**Kim **11:19

Same place.

**Pam **11:21

Because most of the kids are kind of like the same, almost intonation, "Same place." And I'm like, "We'll say more about that," because then I'm going to write on the board, we got sacked. We're back 8 yards. And right underneath the equation that we just had, I'm going to write negative 8. We got pushed back, was sacked 8 yards. And then, the announcer said, "We have a loss." And so, as the announcer says "have", I'm going to put a plus sign, and then I'm going to put negative 7 for the loss. So, we've started back negative 8. I get negative 8. Plus negative 7. "And you guys are saying same place. Negative 15." So, now I have two equations on the board. Probably your same number line on the board. You know like, if we had the 0, we were back negative 8, we got pushed back 7. But the two equations I have on the board, the first one, negative 8 subtract 7 equals negative 15. And the second one, negative 8 plus negative 7 equals negative 15. And then, I'm just going to go "huh," and then I'm going to go on to the next question. Cool. So, next question. Let's say that you've got $9.00, and you owe me $12.00. And I'm standing in front of you. So, I'm going to say you have a debt of $12.00. So, I just wrote on the board, 9... Or on my paper. 9 plus. Because you have a debt. 9 plus negative 12. And you're standing in front of me, what are you going to do?

**Kim **12:47

I'm going to give you the $9.00 bucks back.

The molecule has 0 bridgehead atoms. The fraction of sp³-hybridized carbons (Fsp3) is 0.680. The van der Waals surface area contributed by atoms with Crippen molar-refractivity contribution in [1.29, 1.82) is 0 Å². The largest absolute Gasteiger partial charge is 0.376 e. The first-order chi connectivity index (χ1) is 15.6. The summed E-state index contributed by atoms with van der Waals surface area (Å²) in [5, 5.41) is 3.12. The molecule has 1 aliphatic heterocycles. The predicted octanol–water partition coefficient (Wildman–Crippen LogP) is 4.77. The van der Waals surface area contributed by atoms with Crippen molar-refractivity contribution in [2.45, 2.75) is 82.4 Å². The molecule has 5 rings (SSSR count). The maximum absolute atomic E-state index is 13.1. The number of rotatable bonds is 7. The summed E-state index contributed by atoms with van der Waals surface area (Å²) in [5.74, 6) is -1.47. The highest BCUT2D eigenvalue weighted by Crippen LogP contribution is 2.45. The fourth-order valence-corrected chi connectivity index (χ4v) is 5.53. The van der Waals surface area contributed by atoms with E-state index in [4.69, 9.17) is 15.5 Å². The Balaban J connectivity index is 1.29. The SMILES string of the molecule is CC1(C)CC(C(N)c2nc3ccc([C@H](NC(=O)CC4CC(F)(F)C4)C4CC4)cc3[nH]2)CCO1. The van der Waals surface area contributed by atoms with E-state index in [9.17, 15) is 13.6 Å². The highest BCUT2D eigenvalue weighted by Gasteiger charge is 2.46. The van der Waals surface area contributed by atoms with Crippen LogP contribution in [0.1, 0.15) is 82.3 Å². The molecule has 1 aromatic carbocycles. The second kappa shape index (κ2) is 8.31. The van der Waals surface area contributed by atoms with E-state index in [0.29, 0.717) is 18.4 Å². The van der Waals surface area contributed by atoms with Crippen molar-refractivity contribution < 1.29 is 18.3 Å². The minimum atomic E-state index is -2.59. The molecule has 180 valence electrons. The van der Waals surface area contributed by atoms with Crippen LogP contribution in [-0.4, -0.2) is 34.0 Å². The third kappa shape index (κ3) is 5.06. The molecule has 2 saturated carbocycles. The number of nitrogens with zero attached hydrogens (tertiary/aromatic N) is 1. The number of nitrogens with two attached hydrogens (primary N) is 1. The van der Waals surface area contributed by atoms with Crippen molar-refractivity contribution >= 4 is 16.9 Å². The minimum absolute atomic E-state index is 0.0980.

**Pam **12:48

Okay.

**Kim **12:50

On my number line, I'm subtracting 9. Now, I'm at 0. I'm going to tell you, "Hey, I'll get you next time. I owe you $3.00." Subtract 3, and now I'm at negative 3.

**Pam **13:01

Cool. So, I've got on my paper 9 plus that debt of negative 12. So, 9 plus negative 12, equals, you're in debt, negative 3. Cool. Next problem. What if we've got $9.00 bucks, and you hand me $12.00? Like, how do you do that? I don't even know.

**Kim **13:24

Yeah, yeah.

**Pam **13:24

So, $9.00 bucks. And you're like, "Here's $12.00." And I'm going to go, "Yeah, but you only had $9.00?

**Kim **13:31

Yeah, so I'm at negative 3. Can I suggest that like that one, I almost want to do a different context. Like, if it's temperature would be a nice word for that one.

**Pam **13:42

Ah. Alright, go for it. What would your temperature sound like?

**Kim **13:44

So, if I'm at 9 degrees and it drops 12 degrees, then I'd be at negative 3.

**Pam **13:50

Bam. Oh, I like that. We could also maybe even do elevation. If we're 9 feet above sea level, and we fall 12 feet?

**Kim **13:59

Yeah.

**Pam **13:59